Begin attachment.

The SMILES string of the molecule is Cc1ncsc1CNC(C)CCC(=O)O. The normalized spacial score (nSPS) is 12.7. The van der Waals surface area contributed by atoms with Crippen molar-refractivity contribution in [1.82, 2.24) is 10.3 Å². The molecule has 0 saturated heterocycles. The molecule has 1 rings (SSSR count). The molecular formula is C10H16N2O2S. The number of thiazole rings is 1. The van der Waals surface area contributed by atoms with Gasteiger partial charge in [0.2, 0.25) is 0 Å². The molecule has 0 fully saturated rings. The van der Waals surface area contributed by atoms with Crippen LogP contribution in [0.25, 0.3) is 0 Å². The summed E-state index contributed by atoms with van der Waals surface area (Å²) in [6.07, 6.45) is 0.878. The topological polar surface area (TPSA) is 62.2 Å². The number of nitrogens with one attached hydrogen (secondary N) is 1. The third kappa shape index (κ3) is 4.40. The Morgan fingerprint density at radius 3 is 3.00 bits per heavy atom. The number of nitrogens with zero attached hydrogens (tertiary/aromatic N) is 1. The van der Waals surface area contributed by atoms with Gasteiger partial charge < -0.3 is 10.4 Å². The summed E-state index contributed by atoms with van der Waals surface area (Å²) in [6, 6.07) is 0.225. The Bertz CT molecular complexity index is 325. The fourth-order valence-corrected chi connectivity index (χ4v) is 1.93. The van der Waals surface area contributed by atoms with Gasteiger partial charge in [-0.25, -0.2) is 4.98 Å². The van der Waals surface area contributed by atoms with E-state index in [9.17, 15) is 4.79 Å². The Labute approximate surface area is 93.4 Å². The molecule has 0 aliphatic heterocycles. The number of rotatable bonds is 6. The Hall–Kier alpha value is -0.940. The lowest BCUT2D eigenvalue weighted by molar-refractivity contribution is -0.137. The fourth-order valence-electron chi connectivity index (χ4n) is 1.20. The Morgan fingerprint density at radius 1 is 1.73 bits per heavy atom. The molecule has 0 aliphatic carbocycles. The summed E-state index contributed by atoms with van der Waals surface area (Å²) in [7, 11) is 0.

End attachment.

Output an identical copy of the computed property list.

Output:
The SMILES string of the molecule is Cc1ncsc1CNC(C)CCC(=O)O. The normalized spacial score (nSPS) is 12.7. The van der Waals surface area contributed by atoms with Crippen molar-refractivity contribution in [1.82, 2.24) is 10.3 Å². The molecule has 0 saturated heterocycles. The molecule has 1 rings (SSSR count). The molecular formula is C10H16N2O2S. The number of thiazole rings is 1. The van der Waals surface area contributed by atoms with Gasteiger partial charge in [0.2, 0.25) is 0 Å². The molecule has 0 fully saturated rings. The van der Waals surface area contributed by atoms with Crippen LogP contribution in [0.25, 0.3) is 0 Å². The summed E-state index contributed by atoms with van der Waals surface area (Å²) in [6.07, 6.45) is 0.878. The topological polar surface area (TPSA) is 62.2 Å². The number of nitrogens with one attached hydrogen (secondary N) is 1. The third kappa shape index (κ3) is 4.40. The Morgan fingerprint density at radius 3 is 3.00 bits per heavy atom. The number of nitrogens with zero attached hydrogens (tertiary/aromatic N) is 1. The van der Waals surface area contributed by atoms with Gasteiger partial charge < -0.3 is 10.4 Å². The summed E-state index contributed by atoms with van der Waals surface area (Å²) in [6, 6.07) is 0.225. The Bertz CT molecular complexity index is 325. The fourth-order valence-corrected chi connectivity index (χ4v) is 1.93. The van der Waals surface area contributed by atoms with Gasteiger partial charge in [-0.25, -0.2) is 4.98 Å². The van der Waals surface area contributed by atoms with E-state index in [9.17, 15) is 4.79 Å². The Labute approximate surface area is 93.4 Å². The molecule has 0 aliphatic heterocycles. The number of rotatable bonds is 6. The Hall–Kier alpha value is -0.940. The lowest BCUT2D eigenvalue weighted by molar-refractivity contribution is -0.137. The fourth-order valence-electron chi connectivity index (χ4n) is 1.20. The Morgan fingerprint density at radius 1 is 1.73 bits per heavy atom. The molecule has 0 aliphatic carbocycles. The summed E-state index contributed by atoms with van der Waals surface area (Å²) in [7, 11) is 0.